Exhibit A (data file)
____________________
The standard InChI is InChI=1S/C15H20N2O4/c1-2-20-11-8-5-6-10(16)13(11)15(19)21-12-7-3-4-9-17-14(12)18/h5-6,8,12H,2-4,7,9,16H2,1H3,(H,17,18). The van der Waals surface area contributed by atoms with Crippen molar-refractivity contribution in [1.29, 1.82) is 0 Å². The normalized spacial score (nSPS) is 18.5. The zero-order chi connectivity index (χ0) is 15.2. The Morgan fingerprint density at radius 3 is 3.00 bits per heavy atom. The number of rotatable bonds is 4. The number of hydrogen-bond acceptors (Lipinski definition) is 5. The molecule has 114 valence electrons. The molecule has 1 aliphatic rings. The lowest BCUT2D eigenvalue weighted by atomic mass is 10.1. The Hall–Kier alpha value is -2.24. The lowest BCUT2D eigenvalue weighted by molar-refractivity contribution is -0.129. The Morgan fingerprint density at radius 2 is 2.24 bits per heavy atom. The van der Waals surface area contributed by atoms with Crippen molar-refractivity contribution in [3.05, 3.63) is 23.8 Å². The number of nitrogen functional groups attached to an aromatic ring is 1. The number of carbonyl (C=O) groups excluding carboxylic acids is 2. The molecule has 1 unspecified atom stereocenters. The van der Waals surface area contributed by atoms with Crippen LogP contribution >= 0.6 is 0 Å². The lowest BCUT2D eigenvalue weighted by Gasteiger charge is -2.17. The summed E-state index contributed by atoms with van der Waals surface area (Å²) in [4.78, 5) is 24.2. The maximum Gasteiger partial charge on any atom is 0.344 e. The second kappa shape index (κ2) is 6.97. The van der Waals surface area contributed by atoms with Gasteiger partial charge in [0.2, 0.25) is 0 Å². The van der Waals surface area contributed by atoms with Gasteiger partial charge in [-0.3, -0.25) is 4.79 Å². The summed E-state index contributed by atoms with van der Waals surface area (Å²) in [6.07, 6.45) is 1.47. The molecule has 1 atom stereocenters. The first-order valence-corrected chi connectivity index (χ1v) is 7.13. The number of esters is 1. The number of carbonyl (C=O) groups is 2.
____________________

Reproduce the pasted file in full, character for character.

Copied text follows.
The standard InChI is InChI=1S/C15H20N2O4/c1-2-20-11-8-5-6-10(16)13(11)15(19)21-12-7-3-4-9-17-14(12)18/h5-6,8,12H,2-4,7,9,16H2,1H3,(H,17,18). The van der Waals surface area contributed by atoms with Crippen molar-refractivity contribution in [1.29, 1.82) is 0 Å². The normalized spacial score (nSPS) is 18.5. The zero-order chi connectivity index (χ0) is 15.2. The Morgan fingerprint density at radius 3 is 3.00 bits per heavy atom. The number of rotatable bonds is 4. The number of hydrogen-bond acceptors (Lipinski definition) is 5. The molecule has 114 valence electrons. The molecule has 1 aliphatic rings. The lowest BCUT2D eigenvalue weighted by atomic mass is 10.1. The Hall–Kier alpha value is -2.24. The lowest BCUT2D eigenvalue weighted by molar-refractivity contribution is -0.129. The Morgan fingerprint density at radius 2 is 2.24 bits per heavy atom. The van der Waals surface area contributed by atoms with Crippen molar-refractivity contribution in [3.05, 3.63) is 23.8 Å². The number of nitrogen functional groups attached to an aromatic ring is 1. The number of carbonyl (C=O) groups excluding carboxylic acids is 2. The molecule has 1 unspecified atom stereocenters. The van der Waals surface area contributed by atoms with Crippen LogP contribution >= 0.6 is 0 Å². The lowest BCUT2D eigenvalue weighted by Gasteiger charge is -2.17. The summed E-state index contributed by atoms with van der Waals surface area (Å²) in [4.78, 5) is 24.2. The maximum Gasteiger partial charge on any atom is 0.344 e. The second kappa shape index (κ2) is 6.97. The van der Waals surface area contributed by atoms with Gasteiger partial charge in [0.2, 0.25) is 0 Å². The van der Waals surface area contributed by atoms with Gasteiger partial charge in [-0.3, -0.25) is 4.79 Å². The summed E-state index contributed by atoms with van der Waals surface area (Å²) in [6.07, 6.45) is 1.47. The molecule has 1 atom stereocenters. The first-order valence-corrected chi connectivity index (χ1v) is 7.13. The number of esters is 1. The number of carbonyl (C=O) groups is 2.